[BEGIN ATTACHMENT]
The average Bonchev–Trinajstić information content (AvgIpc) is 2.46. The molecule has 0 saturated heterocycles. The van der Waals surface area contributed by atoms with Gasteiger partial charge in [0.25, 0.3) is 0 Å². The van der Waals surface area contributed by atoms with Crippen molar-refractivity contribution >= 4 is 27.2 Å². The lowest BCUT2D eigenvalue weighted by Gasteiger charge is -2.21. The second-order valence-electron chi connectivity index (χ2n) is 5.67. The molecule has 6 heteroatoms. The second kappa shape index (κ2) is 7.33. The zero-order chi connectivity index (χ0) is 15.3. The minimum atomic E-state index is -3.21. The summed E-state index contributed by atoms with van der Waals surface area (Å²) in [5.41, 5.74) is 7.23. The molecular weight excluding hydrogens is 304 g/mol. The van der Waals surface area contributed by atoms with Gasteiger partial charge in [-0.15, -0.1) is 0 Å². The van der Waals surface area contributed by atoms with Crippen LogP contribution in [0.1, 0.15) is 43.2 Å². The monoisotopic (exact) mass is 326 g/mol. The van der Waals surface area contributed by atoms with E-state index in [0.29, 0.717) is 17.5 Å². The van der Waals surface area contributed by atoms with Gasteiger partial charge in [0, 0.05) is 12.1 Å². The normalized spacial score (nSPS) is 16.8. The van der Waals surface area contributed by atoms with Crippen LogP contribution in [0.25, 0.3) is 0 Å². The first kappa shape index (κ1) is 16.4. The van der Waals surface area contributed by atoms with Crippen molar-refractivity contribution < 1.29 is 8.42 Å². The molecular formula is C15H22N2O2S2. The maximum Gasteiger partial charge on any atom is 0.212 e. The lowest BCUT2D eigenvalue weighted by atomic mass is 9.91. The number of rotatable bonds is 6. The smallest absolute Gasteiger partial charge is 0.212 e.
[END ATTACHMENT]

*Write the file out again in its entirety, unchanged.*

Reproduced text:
The average Bonchev–Trinajstić information content (AvgIpc) is 2.46. The molecule has 0 saturated heterocycles. The van der Waals surface area contributed by atoms with Gasteiger partial charge in [0.25, 0.3) is 0 Å². The van der Waals surface area contributed by atoms with Crippen molar-refractivity contribution >= 4 is 27.2 Å². The lowest BCUT2D eigenvalue weighted by Gasteiger charge is -2.21. The second-order valence-electron chi connectivity index (χ2n) is 5.67. The molecule has 6 heteroatoms. The second kappa shape index (κ2) is 7.33. The zero-order chi connectivity index (χ0) is 15.3. The minimum atomic E-state index is -3.21. The summed E-state index contributed by atoms with van der Waals surface area (Å²) in [5.41, 5.74) is 7.23. The molecular weight excluding hydrogens is 304 g/mol. The van der Waals surface area contributed by atoms with Gasteiger partial charge in [-0.15, -0.1) is 0 Å². The van der Waals surface area contributed by atoms with Crippen LogP contribution in [0.1, 0.15) is 43.2 Å². The monoisotopic (exact) mass is 326 g/mol. The van der Waals surface area contributed by atoms with E-state index in [0.29, 0.717) is 17.5 Å². The van der Waals surface area contributed by atoms with Gasteiger partial charge in [0, 0.05) is 12.1 Å². The normalized spacial score (nSPS) is 16.8. The van der Waals surface area contributed by atoms with Crippen LogP contribution in [0.25, 0.3) is 0 Å². The first kappa shape index (κ1) is 16.4. The van der Waals surface area contributed by atoms with Crippen molar-refractivity contribution < 1.29 is 8.42 Å². The molecular formula is C15H22N2O2S2. The maximum Gasteiger partial charge on any atom is 0.212 e. The lowest BCUT2D eigenvalue weighted by atomic mass is 9.91. The number of rotatable bonds is 6. The smallest absolute Gasteiger partial charge is 0.212 e.